6 strategy tips for expanding globally: How to find international success

Regardless of the global expansion strategy you choose, there are a few smart steps you can take to improve your results.

1. Analyze your TAM and SAM for the new market 

One of the earliest and most important decisions to make when expanding into new markets is choosing the right countries. To make an informed decision, look into the market size for each country you consider. 

Calculating the TAM and SAM is a good starting point. To clarify, that means:

  • TAM (total addressable market) – the total market demand for a particular type of product or service
  • SAM (serviceable addressable market) – the portion of the TAM that is likely to be a good fit for your particular product 

TAM describes the entire population of the country that might need a product like yours.But realistically, no company can win the sales of every person included within the TAM. That’s where SAM comes in, this is the sub-market most likely to purchase your products. 

Calculating these figures can help you work out reasonable projections for how much revenue potential exists in each market. That helps you decide if the cost of expansion is worth it. 

2. Perform comprehensive market research

To succeed in a new country, you need to understand the local culture. Before you start making investments, you want to confirm your target audience has a need for your products to begin with. Market research also helps you determine any key changes to make to your product to appeal to customers in your new market.

Market research is also how you scope out the competitive landscape. How will your product fit into the market that exists there now? How can you differentiate from other available options? If your research reveals very little competition in the space, that’s great. But if the market is already saturated, consider why customers there would choose your product. If you can’t answer that question, you’ll struggle to succeed there. 

3. Customize your offer to the market that you’re entering

Chances are, you’ll need to do some work to adapt your product and marketing for each new market. If you’re expanding into a market that has a different primary language than that of your home country, the need for translation will be obvious. 

But regardless of what language is common in your new market, you’ll also need to invest in learning the local culture—or at least work with local experts that do. That will be crucial both for getting translation right, and to update your marketing strategy to focus on the priorities of your new audience.

You may also need to make changes to your products to meet the needs of your new customer base. For example, when the Polish software company Prowly PR attempted to expand into the U.S. they quickly realized their product wasn’t designed to accommodate how local PR professionals worked. 

Their U.S. customer base expected any PR software they used to include a media database—a feature Prowly PR’s product lacked because of differences in how Polish PR professionals do their job. By adding a media database and emphasizing the feature in their U.S. marketing, they were successful enough to gain a solid customer base in the U.S., which led to their acquisition by a U.S.-based company.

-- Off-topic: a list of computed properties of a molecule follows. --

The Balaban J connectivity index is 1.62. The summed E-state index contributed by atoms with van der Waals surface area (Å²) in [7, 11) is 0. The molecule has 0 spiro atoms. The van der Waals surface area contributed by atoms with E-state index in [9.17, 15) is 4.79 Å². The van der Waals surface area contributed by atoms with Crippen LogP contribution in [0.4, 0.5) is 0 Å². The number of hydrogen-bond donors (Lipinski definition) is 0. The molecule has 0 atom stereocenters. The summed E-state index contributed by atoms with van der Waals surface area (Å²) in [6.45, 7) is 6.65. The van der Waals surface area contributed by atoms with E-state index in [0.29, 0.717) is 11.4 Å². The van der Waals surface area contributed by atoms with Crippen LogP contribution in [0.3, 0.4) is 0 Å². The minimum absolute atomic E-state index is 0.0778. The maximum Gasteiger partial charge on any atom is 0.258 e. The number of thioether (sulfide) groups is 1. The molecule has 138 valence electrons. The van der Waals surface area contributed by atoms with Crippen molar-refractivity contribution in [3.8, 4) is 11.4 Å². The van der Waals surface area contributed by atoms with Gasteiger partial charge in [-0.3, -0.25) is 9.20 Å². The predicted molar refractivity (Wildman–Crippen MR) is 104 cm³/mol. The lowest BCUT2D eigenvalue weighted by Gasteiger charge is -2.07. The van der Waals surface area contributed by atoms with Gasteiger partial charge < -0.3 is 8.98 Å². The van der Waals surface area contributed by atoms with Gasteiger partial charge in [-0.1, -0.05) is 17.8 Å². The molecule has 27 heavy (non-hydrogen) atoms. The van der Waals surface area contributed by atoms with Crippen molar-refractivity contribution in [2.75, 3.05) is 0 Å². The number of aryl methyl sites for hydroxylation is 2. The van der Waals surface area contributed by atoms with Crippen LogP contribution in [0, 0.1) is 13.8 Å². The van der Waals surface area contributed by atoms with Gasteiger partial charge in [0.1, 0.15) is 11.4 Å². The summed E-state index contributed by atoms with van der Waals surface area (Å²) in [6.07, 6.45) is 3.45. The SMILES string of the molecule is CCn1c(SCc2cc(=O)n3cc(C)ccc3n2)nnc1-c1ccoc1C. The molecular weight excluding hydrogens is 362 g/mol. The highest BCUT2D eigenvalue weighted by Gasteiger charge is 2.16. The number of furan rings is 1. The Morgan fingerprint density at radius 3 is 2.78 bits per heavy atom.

4. Expand your customer service hours to relevant time zones

A common challenge of global expansion is dealing with time zone differences. The customers you gain in new markets deserve access to responsive customer service just as much as those in your home country. Not providing it could put your reputation at risk. 

To make sure you can accommodate the needs of all your customers, expand your customer service hours to include those relevant to new markets. You may also need to seek out staff who fluently speak the languages common to new markets.  

5. Develop standardized brand guidelines to share across international teams

While incorporating changes to accommodate the local language and culture are likely necessary, you still want to develop a positive, consistent brand reputation across all markets. To achieve that, define the brand attributes you want to stay the same across all markets. 

Develop clear branding guidelines, and share them with all your employees and partners. That way, they understand the overarching visual style and voice to stick with. As you build international brand awareness, your business will stay recognizable across markets. 

6. Find the right localization partner

Getting global business expansion right requires expert knowledge, research, and investment of time and money. There’s one main shortcut that can help you fast track your global expansion approach without sacrificing your goals: finding the right localization partner.

Regardless of the strategy and markets you prioritize, global expansion will require an investment in some degree of translation and localization. A successful localization partner will have in-market experts who understand the cultural nuances of each new market you pursue. 

They will help you source skilled linguists to help you get your software product, global marketing campaigns and training assets ready for your new customer base. Investing in a reputable translation partner will set you up for global success.

Global business expansion done right

Expanding globally gives you access to many new potential customers, which can lead to new revenue streams. But for global expansion to pay off, you have to choose the best strategy and take the right steps to be successful in each new market. 

You don’t have to do it alone. Acclaro’s localization experts have decades of experience guiding global brands toward successful global expansion. Growing globally is hard, but it’s a lot easier with the right partner. Get in touch to discuss the next steps to grow your business by going international.